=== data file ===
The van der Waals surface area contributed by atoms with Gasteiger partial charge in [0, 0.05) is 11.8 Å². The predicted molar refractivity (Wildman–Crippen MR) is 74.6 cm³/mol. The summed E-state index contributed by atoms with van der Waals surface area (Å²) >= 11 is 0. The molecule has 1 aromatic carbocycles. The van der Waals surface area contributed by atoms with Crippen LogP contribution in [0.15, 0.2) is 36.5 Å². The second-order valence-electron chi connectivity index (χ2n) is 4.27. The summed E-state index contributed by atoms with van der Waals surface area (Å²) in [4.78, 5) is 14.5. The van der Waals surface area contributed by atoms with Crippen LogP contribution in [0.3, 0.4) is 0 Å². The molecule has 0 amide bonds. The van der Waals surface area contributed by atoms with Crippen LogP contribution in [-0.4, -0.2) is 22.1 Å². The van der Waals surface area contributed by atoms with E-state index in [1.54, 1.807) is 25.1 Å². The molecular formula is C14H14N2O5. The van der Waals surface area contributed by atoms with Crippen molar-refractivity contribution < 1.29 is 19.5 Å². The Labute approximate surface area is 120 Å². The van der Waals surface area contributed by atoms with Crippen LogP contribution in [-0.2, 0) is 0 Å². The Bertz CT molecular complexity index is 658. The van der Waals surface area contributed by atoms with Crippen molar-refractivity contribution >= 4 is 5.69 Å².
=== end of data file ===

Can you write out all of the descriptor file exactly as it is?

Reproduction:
The van der Waals surface area contributed by atoms with Gasteiger partial charge in [0, 0.05) is 11.8 Å². The predicted molar refractivity (Wildman–Crippen MR) is 74.6 cm³/mol. The summed E-state index contributed by atoms with van der Waals surface area (Å²) >= 11 is 0. The molecule has 1 aromatic carbocycles. The van der Waals surface area contributed by atoms with Crippen LogP contribution in [0.15, 0.2) is 36.5 Å². The second-order valence-electron chi connectivity index (χ2n) is 4.27. The summed E-state index contributed by atoms with van der Waals surface area (Å²) in [4.78, 5) is 14.5. The van der Waals surface area contributed by atoms with Crippen LogP contribution in [0.3, 0.4) is 0 Å². The molecule has 0 amide bonds. The van der Waals surface area contributed by atoms with Crippen LogP contribution in [-0.4, -0.2) is 22.1 Å². The van der Waals surface area contributed by atoms with E-state index in [1.54, 1.807) is 25.1 Å². The molecular formula is C14H14N2O5. The van der Waals surface area contributed by atoms with Crippen molar-refractivity contribution < 1.29 is 19.5 Å². The Labute approximate surface area is 120 Å². The van der Waals surface area contributed by atoms with Crippen LogP contribution in [-0.2, 0) is 0 Å². The Bertz CT molecular complexity index is 658. The van der Waals surface area contributed by atoms with Crippen molar-refractivity contribution >= 4 is 5.69 Å².